Donate

Statistics

What You Need to Know

Among several factors impacting the numbers, underreporting of hate crimes is certainly one of them. Many victims of hate crimes are reluctant to contact law enforcement due to a variety of reasons: distrust towards government due to post-911 policies and programs, lack of knowledge about the criminal justice system, fear of retaliation, linguistic and cultural barriers, immigration status, apathy towards recourse and prior negative experience with government agencies to name a few. The greater the number of barriers to understanding and trusting law enforcement and or government agencies, the more likely that hate crimes are underreported. (Most information here sourced in Los Angeles County Human Relations Commission)

Therefore, information contained in hate crime reports under-represent the total number of hate crimes actually committed.

  • According to the Los Angeles City Attorney's office in 2003, one-third of victims of hate crime are under the age of 18

  • According to the FBI, anti-Islamic incidents were the second least reported hate crimes prior to 9/11, but following 9/11, they became the second highest reported among religion-bias incidents. From pre-9/11 to post-9/11, a growth of 1600% took place.

  • According to the LACCHR'S 2003 report, many immigrant groups including Asians, Middle Easterners and Latinos, are likely to under-report hate crimes against them for several cultural reasons, such as reluctance to contact authorities, lack of familiarity with hate crime laws, etc.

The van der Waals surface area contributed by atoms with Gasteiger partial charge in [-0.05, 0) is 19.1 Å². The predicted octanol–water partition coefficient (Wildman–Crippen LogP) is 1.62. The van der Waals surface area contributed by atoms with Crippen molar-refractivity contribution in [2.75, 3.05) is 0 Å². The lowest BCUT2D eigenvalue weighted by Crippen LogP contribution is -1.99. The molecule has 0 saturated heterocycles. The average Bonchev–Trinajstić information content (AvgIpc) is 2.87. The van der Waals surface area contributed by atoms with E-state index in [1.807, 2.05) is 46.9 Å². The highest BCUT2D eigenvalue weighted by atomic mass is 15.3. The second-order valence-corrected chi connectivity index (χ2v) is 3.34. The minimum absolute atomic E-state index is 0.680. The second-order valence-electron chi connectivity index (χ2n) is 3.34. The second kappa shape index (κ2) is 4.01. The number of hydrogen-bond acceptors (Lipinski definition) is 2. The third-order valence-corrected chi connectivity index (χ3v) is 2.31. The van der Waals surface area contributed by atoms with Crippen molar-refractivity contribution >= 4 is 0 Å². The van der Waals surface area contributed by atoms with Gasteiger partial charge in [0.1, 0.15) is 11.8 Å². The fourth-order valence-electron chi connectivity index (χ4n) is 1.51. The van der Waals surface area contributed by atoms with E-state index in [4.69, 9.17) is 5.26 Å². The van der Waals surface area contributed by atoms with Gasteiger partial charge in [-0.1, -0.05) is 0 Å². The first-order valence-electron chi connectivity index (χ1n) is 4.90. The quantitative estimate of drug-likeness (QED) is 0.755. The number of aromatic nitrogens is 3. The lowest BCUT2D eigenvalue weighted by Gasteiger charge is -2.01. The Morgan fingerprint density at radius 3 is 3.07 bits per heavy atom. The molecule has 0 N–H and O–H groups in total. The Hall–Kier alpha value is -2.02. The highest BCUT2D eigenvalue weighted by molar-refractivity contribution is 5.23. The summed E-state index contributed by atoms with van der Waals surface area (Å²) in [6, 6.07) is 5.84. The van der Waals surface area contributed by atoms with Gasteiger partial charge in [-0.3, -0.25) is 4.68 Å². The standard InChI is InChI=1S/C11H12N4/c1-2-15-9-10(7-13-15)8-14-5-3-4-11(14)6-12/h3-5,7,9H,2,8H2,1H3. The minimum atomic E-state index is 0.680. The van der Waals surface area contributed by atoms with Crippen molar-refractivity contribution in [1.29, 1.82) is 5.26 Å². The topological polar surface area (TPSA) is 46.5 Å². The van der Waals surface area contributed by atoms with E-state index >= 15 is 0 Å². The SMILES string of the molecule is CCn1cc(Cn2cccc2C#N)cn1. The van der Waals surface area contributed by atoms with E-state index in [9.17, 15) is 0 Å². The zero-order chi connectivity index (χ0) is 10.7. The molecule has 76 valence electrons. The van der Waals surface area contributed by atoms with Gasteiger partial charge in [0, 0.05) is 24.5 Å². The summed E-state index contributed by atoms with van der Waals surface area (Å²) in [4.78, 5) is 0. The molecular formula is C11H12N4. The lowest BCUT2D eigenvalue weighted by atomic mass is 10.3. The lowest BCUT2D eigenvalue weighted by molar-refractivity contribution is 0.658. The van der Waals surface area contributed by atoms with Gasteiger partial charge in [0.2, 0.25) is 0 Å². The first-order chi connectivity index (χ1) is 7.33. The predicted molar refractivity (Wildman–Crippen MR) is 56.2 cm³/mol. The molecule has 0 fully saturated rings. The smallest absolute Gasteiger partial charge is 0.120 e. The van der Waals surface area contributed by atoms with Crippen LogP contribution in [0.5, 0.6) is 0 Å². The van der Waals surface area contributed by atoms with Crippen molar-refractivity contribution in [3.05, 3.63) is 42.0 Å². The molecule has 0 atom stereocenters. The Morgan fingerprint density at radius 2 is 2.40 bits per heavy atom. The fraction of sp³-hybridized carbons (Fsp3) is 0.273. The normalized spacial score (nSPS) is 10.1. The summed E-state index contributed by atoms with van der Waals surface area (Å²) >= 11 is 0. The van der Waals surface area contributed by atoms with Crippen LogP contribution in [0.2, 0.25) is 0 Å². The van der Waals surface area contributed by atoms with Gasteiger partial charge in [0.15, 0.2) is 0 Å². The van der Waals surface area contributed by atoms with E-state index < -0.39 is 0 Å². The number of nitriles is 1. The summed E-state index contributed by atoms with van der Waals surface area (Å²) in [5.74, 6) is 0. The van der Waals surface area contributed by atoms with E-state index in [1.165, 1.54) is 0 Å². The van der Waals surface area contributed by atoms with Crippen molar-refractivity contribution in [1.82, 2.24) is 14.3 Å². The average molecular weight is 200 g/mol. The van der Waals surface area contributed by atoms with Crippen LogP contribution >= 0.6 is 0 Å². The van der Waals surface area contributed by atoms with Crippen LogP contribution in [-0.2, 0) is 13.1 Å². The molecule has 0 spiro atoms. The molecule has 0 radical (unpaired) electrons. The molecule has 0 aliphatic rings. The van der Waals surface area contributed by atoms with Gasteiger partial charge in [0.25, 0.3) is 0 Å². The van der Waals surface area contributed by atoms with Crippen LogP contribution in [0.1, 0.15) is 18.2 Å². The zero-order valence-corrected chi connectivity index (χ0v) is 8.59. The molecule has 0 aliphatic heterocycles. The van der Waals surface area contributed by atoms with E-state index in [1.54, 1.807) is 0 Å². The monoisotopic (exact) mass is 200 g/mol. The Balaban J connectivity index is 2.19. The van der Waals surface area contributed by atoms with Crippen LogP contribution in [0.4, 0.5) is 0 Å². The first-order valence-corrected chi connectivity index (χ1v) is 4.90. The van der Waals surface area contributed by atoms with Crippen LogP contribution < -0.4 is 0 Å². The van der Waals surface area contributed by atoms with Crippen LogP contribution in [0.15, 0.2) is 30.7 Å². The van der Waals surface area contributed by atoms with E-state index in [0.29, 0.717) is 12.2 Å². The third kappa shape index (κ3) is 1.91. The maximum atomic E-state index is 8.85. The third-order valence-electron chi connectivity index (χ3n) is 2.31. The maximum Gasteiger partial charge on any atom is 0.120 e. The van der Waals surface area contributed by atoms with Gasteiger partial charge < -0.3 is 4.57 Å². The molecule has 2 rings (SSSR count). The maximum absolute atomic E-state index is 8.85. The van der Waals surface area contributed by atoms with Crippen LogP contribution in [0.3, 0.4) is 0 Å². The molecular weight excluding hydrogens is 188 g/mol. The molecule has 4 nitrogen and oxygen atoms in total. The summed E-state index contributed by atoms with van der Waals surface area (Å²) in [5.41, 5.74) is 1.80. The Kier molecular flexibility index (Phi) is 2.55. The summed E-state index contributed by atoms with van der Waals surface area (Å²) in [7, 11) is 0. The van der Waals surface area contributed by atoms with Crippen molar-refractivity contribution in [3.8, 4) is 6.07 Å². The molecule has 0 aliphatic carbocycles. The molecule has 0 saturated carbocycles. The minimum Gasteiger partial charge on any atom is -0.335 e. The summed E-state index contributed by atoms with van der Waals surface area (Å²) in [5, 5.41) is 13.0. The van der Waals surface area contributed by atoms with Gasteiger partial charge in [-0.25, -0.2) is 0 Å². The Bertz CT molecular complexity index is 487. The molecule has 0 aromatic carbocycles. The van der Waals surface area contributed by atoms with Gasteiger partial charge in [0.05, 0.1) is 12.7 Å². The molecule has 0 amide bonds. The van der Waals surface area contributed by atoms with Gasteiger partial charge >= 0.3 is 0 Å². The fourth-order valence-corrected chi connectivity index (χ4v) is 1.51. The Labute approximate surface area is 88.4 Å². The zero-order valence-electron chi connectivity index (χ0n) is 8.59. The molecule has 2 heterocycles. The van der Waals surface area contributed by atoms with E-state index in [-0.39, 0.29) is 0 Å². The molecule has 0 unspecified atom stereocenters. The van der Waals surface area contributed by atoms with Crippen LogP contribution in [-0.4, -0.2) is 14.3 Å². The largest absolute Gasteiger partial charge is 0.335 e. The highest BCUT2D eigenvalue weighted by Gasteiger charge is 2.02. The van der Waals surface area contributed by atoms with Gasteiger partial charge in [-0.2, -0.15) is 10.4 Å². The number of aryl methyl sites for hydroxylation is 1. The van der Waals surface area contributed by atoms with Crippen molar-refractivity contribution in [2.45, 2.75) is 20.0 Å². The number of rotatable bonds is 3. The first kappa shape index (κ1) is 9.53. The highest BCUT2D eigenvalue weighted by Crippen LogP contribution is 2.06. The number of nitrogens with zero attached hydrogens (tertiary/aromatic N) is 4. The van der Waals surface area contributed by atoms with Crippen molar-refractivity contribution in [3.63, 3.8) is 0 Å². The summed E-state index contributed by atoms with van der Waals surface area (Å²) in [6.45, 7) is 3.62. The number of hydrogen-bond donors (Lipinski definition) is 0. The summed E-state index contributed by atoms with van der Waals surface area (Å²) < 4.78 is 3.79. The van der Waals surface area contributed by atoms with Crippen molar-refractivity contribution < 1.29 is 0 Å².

• As of January 2002, the Intergroup Clearinghouse reports that there have been more than 1,700 cases of discrimination against Arab Americans, Muslim Americans, Sikh Americans, and South Asian Americans.

To access the FBI's annual hate crime statistic reports, go to: www.fbi.gov/ucr/ucr.htm.

Keep in mind, these statistics only include reports captured by law enforcement agencies and compiled by the FBI. Many victims choose not to report directly to law enforcement for several reasons (see above).

To access the Los Angeles County Commission on Human Relations annual hate crime reports, go to: www.lahumanrelations.org/publications/HCRarchive.htm.

Keep in mind, these statistics only include cases that were reported to law enforcement in Los Angeles County, a handful of 80 schools and 13 community college districts, an array of community-based organizations including MPAC, and directly from victims themselves. Underreporting impacts the accuracy of the numbers.




Help us continue our work with a quick
one-time or monthly donation.

MAKE A DONATION